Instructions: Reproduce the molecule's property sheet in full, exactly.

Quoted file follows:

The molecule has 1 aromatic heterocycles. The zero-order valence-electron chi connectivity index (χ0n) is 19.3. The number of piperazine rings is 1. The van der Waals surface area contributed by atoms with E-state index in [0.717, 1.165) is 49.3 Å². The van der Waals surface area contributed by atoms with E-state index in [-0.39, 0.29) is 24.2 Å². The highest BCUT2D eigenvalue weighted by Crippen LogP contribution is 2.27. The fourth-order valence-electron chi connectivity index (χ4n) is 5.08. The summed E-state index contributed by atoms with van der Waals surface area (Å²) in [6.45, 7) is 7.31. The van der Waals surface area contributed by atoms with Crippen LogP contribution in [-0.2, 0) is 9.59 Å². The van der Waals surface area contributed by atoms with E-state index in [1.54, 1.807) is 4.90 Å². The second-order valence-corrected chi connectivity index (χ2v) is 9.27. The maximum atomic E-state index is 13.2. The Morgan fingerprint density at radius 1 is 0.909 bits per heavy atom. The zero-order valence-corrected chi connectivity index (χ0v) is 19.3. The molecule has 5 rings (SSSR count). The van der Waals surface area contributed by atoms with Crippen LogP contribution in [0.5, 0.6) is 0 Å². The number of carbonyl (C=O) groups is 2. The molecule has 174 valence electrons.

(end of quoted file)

The molecule has 1 aromatic heterocycles. The zero-order valence-electron chi connectivity index (χ0n) is 19.3. The number of piperazine rings is 1. The van der Waals surface area contributed by atoms with E-state index in [0.717, 1.165) is 49.3 Å². The van der Waals surface area contributed by atoms with E-state index in [-0.39, 0.29) is 24.2 Å². The highest BCUT2D eigenvalue weighted by Crippen LogP contribution is 2.27. The fourth-order valence-electron chi connectivity index (χ4n) is 5.08. The summed E-state index contributed by atoms with van der Waals surface area (Å²) in [6.45, 7) is 7.31. The van der Waals surface area contributed by atoms with Crippen LogP contribution in [-0.2, 0) is 9.59 Å². The van der Waals surface area contributed by atoms with E-state index in [1.54, 1.807) is 4.90 Å². The second-order valence-corrected chi connectivity index (χ2v) is 9.27. The maximum atomic E-state index is 13.2. The Morgan fingerprint density at radius 1 is 0.909 bits per heavy atom. The zero-order valence-corrected chi connectivity index (χ0v) is 19.3. The molecule has 5 rings (SSSR count). The van der Waals surface area contributed by atoms with Crippen LogP contribution in [0.5, 0.6) is 0 Å². The number of carbonyl (C=O) groups is 2. The molecule has 174 valence electrons.